Let's start this "review" with the positive - Batman: Arkham Knight is a solid action game. It meets the technical standards of Arkham Asylum and Arkham City. That being said, Arkham Knight is the weakest of the trilogy and proof that not every game needs to be open world or include mobile transportation.
Batman Begins/Arkham Asylum
In order to understand Arkham Knight we must look to the Dark Knight trilogy. Directed by Christopher Nolan, The Dark Knight trilogy is the story of Batman and his rise to becoming much more than just the savior of Gotham, but a symbol of hope and justice. The first movie, Batman Begins sets the tone for the series. We are introduced to a different Batman, one who trades some of his trademark agility for brute force. In the Dark Knight universe Batman's costume becomes more like an armored suit opposed to the traditional outfit we've become accustomed to seeing. Arkham Asylum follows suit by introducing us to the virtual world of Batman. His suit is reflective of the times with a more armored look and can also trade stealth for brute force if the situation calls for it. Asylum sets the tone for Batman's digital rise as a symbol for justice.
Ask a few married couples what it’s like being married and waking up to the same person everyday and the answer will vary. If you were asking a happily married couple they would say that it’s the best thing that ever happened to them. Ask another couple and your answer could sound something like, “it’s boring as hell”. Depending on your outlook of marriage and monogamy, you would either say Hitman Sniper is another home run for Square-Enix Montreal or a critical misstep.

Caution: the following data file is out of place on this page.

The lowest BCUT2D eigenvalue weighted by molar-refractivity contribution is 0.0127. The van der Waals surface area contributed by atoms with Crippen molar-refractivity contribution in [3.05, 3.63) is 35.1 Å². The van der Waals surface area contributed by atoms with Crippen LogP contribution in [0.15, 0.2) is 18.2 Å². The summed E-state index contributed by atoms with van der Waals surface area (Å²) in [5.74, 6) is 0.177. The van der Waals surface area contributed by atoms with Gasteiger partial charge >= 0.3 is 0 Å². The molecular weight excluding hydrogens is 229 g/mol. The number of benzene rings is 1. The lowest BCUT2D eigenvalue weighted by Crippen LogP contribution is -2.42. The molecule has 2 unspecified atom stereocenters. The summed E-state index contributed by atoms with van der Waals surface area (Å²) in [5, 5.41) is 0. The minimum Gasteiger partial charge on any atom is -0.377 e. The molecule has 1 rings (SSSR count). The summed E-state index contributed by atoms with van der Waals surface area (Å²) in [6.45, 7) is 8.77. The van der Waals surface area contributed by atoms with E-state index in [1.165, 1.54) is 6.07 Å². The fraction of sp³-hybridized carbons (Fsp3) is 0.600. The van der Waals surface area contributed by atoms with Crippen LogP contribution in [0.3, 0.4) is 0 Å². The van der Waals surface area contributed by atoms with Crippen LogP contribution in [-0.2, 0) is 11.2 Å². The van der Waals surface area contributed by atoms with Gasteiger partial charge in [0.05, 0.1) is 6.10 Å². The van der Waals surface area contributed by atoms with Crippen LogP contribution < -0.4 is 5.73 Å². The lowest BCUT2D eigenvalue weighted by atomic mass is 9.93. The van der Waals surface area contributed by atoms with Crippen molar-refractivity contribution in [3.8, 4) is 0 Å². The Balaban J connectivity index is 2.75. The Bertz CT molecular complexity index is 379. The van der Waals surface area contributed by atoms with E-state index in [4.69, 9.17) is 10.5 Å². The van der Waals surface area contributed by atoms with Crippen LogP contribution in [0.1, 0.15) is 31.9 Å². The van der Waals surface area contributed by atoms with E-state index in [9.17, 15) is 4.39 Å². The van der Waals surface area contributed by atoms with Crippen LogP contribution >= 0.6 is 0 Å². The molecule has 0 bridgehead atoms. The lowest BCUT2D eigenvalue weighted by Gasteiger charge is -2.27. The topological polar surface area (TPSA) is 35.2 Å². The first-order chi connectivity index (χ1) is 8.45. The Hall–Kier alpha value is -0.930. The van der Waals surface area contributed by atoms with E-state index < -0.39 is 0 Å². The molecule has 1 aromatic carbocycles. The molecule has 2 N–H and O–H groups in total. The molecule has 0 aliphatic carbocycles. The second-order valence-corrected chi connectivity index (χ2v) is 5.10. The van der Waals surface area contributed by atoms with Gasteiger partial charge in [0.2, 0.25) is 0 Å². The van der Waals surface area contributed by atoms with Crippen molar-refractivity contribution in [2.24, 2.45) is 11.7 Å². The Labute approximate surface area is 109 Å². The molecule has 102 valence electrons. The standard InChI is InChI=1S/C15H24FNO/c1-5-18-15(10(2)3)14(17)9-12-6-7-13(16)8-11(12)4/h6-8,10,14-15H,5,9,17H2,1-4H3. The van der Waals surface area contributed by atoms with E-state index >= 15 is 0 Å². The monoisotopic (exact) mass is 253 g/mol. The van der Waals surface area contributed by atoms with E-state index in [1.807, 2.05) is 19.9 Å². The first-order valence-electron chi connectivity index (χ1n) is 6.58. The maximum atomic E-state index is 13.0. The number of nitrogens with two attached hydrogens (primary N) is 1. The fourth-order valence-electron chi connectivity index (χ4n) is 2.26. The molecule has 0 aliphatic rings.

Hitman Sniper follows the same formula of Hitman Go, take one aspect of the Hitman experience and create a mobile game around it. Your job as Agent 47 is to eliminate targets at a ski resort in the mountains. Armed with an old wooden sniper rifle you must eliminate your targets while completing various objectives. You might have to kill a target while making it look like an accident or kill multiple targets without setting off an alarm. To make matters worse, there are also innocent bystanders who will alert security if they witness you eliminating a target. For each successful contract you are awarded various items including money for upgrades, weapon parts for better weapons and rank bonuses, like access to new sniper rifles.
When I first reached out to Rocketcat Games, the creators of Wayward Souls, I had some preconceived notions. I pictured a group of all-star programmers in a swanky office enjoying the spoils of creating one of the App Store’s All-time Great RPGs. After all, that’s what success in the App Store looks like right? Wrong. As told by Kepa Auwae of Rocketcat, success is doing what you love, finding what it is that you like and becoming the best at it. Of course it won’t be easy. The market is full of games, most of which are easily accessible but don’t always welcome newcomers and games that are deemed ‘too hard’ for mobile gamers. But as Kepa will tell you, it’s all about finding your niche and catering to that segment. So what does it take to build a great mobile game? You’re about to find out.
I want to talk a little about the Rocketcat games--The team’s origins and making the transition to mobile game developers.
How did Rocketcat originate? With each of the members living in different states, how did you find each other and form a team bond?
We all played this early MMO called Asheron’s Call. Games like that at the time had pretty bad in-game guild chats, so it was common to make an IRC channel to communicate. We no longer play Asheron’s Call, but we still hang out in the chat channel we made for it. When I had the idea to start making games, there was someone in the channel who was a programmer, and another that was an artist. So just really good luck.
What if you could play the best moments of Final Fantasy without the grind? This is what mobile developer DNA proposes with Final Fantasy Record Keeper, a "greatest hits" of the legendary franchise. But is a stripped down version of the industry's most popular JRPG what we actually want? That's what we're about to find out.
A Familiar Formula
Final Fantasy Record Keeper is built with the same formula as Brave Frontier. You collect characters and level them up by completing stages where you fight waves of enemies. There are some slight differences however, as Brave Frontier has you fight to evolve the characters and Record Keeper has you quest to evolve weapons and spells. If you play Brave Frontier you’ll find yourself right at home with Record Keeper.